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WPF tips & tricks: Dispatcher thread performance

Not blogged for an age, and I received an email last week which provoked me back to life. It was a job spec for a WPF contract where they want help sorting out the performance of their app especially around grids and tabular data.

I thought I'd shared some tips & tricks I've picked up along the way, these aren't probably going to solve any issues you might be having directly, but they might point you in the right direction when trying to find and resolve performance issues with a WPF app.

First off, performance is something you shouldn't try and improve without evidence, and this means having evidence proving you've improved the performance - before & after metrics for example. Without this you're basically pissing into the wind, which can be fun from a developer point of view but bad for a project :)

So, what do I mean by 'Dispatcher thread performance'?

The 'dispatcher thread' or the 'UI thread' is probably the most important thread in any WPF app, and making sure this is working efficiently should be one of the primary concerns of any WPF developer, if not you'll end up in a situation which has prompted me back to life.

The code below doesn't improve efficiency, it allows you to observe when the dispatcher thread is overloaded with work, it has to much work to do in the time available, this manifests it's self as an application freezing & stalling for an end user - also known as 'white screen of death'.

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private static IDisposable ObserveUiFreeze()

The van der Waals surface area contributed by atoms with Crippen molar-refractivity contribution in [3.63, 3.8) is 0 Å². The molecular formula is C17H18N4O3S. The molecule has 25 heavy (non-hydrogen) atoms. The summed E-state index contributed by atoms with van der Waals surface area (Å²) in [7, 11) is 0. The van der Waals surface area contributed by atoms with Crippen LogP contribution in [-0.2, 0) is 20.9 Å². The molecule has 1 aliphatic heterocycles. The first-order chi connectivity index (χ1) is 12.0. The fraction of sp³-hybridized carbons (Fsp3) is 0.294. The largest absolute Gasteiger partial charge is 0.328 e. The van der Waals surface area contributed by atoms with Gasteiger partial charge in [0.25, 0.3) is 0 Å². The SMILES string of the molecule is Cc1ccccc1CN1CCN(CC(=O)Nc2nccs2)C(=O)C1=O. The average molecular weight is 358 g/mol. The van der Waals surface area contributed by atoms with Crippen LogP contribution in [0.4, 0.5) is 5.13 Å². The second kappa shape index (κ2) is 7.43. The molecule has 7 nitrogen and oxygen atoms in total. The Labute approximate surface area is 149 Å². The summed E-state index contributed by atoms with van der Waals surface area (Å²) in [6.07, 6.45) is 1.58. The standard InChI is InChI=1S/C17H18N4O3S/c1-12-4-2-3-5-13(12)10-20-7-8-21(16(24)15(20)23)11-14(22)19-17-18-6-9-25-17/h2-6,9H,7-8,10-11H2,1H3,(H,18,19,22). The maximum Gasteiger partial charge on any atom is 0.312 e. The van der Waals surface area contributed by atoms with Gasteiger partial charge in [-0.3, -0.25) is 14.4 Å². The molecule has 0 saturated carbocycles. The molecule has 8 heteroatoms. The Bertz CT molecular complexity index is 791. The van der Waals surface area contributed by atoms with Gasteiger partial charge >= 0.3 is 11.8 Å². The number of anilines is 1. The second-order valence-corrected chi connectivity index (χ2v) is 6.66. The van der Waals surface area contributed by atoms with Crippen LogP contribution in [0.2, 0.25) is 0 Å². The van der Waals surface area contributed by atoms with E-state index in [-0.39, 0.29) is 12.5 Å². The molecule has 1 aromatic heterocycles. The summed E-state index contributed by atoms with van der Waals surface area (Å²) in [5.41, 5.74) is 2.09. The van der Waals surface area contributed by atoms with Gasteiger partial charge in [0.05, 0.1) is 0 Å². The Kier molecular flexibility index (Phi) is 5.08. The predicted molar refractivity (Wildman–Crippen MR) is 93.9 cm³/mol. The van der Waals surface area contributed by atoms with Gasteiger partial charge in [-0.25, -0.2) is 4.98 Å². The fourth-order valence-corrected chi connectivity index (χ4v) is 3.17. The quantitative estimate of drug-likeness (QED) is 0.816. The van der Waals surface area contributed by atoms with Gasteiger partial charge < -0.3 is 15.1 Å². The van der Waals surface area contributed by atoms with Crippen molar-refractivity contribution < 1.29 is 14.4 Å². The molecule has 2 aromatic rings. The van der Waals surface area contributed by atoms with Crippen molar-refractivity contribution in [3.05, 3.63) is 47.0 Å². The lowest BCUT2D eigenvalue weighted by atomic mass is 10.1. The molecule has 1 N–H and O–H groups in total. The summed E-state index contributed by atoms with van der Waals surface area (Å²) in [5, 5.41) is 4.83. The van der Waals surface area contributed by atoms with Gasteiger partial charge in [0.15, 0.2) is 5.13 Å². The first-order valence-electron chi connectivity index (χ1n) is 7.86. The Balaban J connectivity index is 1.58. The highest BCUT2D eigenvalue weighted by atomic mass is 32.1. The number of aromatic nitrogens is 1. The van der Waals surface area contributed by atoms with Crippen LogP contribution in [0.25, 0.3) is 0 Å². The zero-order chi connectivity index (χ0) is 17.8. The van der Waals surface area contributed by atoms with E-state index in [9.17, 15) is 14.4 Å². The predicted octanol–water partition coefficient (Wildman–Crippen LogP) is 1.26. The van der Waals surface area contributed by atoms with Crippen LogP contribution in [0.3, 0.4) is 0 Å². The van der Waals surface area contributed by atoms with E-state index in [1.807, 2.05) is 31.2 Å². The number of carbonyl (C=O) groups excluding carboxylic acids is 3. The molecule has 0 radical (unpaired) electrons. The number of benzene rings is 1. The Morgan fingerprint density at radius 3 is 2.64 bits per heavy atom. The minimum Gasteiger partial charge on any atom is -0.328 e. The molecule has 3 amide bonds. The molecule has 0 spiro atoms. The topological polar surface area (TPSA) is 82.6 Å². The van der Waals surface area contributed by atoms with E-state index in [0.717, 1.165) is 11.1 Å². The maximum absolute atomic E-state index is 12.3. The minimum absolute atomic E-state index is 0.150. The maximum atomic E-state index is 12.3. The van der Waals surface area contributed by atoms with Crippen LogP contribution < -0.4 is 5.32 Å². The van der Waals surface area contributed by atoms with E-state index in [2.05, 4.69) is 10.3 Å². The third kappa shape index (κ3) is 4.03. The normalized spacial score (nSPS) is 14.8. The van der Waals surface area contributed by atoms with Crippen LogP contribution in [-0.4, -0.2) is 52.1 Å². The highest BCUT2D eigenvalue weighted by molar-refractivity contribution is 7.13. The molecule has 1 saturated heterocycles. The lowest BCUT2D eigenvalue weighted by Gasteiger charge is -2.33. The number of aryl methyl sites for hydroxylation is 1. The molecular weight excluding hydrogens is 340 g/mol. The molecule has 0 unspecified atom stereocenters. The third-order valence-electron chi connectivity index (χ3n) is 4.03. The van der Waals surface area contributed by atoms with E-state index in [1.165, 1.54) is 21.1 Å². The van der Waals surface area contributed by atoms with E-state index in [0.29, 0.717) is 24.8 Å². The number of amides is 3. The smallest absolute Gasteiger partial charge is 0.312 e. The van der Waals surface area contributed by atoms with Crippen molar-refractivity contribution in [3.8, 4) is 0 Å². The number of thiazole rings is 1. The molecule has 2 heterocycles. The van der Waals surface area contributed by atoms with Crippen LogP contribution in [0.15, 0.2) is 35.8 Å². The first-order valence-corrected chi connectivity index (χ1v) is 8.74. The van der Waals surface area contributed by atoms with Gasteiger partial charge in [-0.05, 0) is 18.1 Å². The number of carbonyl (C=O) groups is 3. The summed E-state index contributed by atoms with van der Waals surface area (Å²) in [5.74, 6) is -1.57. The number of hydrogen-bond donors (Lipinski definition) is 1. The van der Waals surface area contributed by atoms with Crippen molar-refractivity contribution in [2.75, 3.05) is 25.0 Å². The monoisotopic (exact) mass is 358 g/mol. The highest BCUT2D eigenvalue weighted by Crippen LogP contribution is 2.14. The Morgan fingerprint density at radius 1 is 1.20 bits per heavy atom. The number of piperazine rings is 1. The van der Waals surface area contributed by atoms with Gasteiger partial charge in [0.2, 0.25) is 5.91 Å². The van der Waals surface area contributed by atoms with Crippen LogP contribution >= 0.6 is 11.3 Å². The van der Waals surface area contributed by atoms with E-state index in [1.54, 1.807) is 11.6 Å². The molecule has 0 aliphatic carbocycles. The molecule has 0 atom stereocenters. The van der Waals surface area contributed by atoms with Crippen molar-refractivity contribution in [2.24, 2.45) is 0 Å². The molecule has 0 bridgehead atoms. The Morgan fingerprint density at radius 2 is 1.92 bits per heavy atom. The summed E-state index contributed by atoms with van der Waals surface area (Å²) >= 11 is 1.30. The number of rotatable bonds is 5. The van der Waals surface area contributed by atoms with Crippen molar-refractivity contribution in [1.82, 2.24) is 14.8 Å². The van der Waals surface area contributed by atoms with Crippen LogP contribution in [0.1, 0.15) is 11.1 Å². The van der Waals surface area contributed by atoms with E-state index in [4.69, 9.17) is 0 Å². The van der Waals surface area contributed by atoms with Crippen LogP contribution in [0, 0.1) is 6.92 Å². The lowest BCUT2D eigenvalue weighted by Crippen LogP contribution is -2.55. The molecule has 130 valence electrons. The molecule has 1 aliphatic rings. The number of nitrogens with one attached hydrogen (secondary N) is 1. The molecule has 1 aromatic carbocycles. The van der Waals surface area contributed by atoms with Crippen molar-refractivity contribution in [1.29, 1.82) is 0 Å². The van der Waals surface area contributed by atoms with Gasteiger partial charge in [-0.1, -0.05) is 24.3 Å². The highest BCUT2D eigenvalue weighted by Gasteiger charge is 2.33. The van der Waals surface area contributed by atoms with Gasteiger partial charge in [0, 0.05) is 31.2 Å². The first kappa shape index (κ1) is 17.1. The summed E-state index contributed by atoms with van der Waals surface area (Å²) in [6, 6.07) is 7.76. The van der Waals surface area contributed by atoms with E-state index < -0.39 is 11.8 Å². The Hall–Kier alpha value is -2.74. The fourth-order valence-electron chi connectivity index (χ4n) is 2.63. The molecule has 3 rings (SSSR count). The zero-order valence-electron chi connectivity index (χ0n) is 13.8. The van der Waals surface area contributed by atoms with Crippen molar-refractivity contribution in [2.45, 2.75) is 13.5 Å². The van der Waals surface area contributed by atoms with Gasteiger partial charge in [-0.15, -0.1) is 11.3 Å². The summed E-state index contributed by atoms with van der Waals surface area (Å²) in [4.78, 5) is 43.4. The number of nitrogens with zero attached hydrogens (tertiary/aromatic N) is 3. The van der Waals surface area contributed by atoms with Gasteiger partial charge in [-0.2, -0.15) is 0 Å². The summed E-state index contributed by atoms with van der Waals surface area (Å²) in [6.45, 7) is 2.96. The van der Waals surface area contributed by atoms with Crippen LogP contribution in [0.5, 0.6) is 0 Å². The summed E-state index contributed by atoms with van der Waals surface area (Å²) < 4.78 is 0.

{
    var timer = new DispatcherTimer(DispatcherPriority.Normal)
    {
        Interval = TimeSpan.FromMilliseconds(333)
    };

    var previous = DateTime.Now;
    timer.Tick += (sender, args) =>
    {
        var current = DateTime.Now;
        var delta = current - previous;
        previous = current;

        if (delta > TimeSpan.FromMilliseconds(500))
        {
            Debug.WriteLine("UI Freeze = {0} ms", delta.TotalMilliseconds);
        }
    };

    timer.Start();
    return Disposable.Create(timer.Stop);
}
So, how does this code work?

Very simply really, by using a dispatcher timer to tick every 333 ms, it will always fire every 333ms irrespective of anything else, but this doesn't mean the Tick handler will receive the event in a timely manner and this is the key point. If it doesn't receive the event in a timely manner it means the dispatcher thread is overloaded with work and can't refresh the UI quick enough. The Tick handler evaluates the delta between the current & previous times, and if this is greater than 500ms it will write out to console window (in VS or DebugView).

Example output from VS is shown below, this is using the publicly available WPF template project I use as a starting point for most apps. I've highlighted the line of interest:
 The output was forced by placing a Thread.Sleep call in the Refresh button handler in the ViewModel:
Hopefully you now see this gives an easy way to diagnose problems with overloading the dispatcher thread.

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